A soaring global population, climate change and threats from new diseases are set to shake up the global meat industry. And they could change British mealtimes beyond recognition.
As part of our annual Meat, Fish & Poultry special, publishing this week, we asked industry experts to gaze deep into their crystal balls and predict how UK meat consumption and production are likely to change between now and 2050.
Read the feature: What will the meat industry look like in 2050?
Here are some of our experts’ key predictions – and some crystal-ball gazing of our own:
Albert Vernooij, protein analyst, Rabobank: “Consumers will eat less fresh meat and more processed and convenience meat products from pork and poultry. Beef will be restricted to real special occasions. It will be much more expensive, and not that many people will know how to cook it properly. In terms of sourcing, we’re likely to see a two-tier market by 2050: fresh meat will be produced locally in the UK and command a significant premium, and processed and frozen meat will come through far more globalised supply chains. In both cases, having dedicated supply chains to safeguard supply, quality and safety will be very important.”
Andy Weston-Webb, UK MD, Birds Eye: “Consumers will still require easy-to-prepare proteins that they can source from their retailer. We are already seeing a lack of preparation skills today, and that is unlikely to get better. There will be a group of consumers who will want to buy food that’s produced locally, but many will simply want high-quality food that’s been produced with an acceptable impact in terms of sustainability and welfare. That will matter more than origin. Poultry and fish will outpace the other proteins because of their health and sustainability benefits.”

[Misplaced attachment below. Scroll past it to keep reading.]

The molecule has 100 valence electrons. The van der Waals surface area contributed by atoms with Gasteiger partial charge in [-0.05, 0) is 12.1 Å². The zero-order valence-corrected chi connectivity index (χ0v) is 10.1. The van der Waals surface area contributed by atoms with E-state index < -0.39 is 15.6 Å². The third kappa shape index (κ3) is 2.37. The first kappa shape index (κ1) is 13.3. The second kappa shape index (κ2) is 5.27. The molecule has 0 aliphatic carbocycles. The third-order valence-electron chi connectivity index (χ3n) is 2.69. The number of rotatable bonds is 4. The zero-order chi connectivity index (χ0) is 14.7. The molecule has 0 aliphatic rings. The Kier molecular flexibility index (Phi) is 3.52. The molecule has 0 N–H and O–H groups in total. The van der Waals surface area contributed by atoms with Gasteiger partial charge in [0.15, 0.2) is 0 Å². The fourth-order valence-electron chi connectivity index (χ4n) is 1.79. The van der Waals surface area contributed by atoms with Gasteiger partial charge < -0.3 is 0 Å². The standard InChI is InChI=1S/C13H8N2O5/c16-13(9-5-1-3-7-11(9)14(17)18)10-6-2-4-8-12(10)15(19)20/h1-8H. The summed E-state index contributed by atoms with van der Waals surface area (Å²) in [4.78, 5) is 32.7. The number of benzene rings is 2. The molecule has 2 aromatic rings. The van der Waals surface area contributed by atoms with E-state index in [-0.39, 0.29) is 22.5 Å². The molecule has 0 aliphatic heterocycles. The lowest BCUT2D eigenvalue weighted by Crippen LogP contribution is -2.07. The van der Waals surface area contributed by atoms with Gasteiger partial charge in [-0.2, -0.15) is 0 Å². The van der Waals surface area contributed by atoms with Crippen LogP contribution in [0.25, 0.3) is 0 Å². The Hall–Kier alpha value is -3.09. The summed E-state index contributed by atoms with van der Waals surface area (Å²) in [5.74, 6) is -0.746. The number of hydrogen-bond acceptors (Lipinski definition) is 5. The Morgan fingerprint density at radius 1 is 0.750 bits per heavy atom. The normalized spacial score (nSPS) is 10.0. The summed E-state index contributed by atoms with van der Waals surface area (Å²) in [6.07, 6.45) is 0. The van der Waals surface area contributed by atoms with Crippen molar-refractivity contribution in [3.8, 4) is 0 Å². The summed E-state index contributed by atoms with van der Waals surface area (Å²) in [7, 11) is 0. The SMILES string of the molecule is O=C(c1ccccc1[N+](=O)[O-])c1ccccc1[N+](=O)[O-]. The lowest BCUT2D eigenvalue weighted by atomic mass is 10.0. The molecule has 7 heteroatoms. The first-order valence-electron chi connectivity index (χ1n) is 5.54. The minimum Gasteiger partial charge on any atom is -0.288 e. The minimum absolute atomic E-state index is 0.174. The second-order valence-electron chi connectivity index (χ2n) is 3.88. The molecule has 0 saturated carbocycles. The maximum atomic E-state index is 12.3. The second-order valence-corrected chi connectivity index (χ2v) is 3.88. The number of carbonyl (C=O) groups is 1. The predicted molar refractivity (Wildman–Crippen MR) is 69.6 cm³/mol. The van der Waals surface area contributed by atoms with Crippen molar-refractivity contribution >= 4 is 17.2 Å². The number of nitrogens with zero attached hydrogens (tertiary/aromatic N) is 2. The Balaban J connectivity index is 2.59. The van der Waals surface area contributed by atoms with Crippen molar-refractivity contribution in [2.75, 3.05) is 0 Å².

Chris Thomas, UK CEO, Tulip: “For us as meat producers, one of the biggest challenges will be globalisation, which brings with it an increased risk of disease. The need to protect against disease will be a major on-going challenge that will require constant investment in science, to better understand the causes of disease and how it can be better prevented, and strict controls around livestock movements and welfare to ensure any issues are contained very quickly. As an industry we will also have to recognise we are increasingly a part of a global community. With this comes a social responsibility for all of us to spread knowledge and information when we have it about best practices in disease management and animal management. This includes working hand-in-hand in a collaborative way with developing markets to support them on their learning curve.”
Kevin Brennan, CEO, Quorn Foods: “Growing demand in the developing world will put huge pressure on meat production and prices, and the economics alone will push more people towards meat alternatives. It won’t just be about health or the environment, although these factors will continue to play an important role too. The products will be getting better and better and that will drive consumer acceptance.”
Rob Percival, policy officer, Soil Association: “We’ll be eating less but better meat. Our diet will be predominantly plant-based, but there will also be a role for a variety of high-quality proteins. This will be driven by concern for animal welfare, squeezed budgets, a greater understanding of the health impact of eating too much and cheap meat and a desire to eat meat that’s planet-friendly. Consumers increasingly understand that what’s good for us is also good for the planet and good for animals. Production will be less intensive and less reliant on imported feed, and we’ll be buying more through local networks of agro-ecological farms, such as organic.”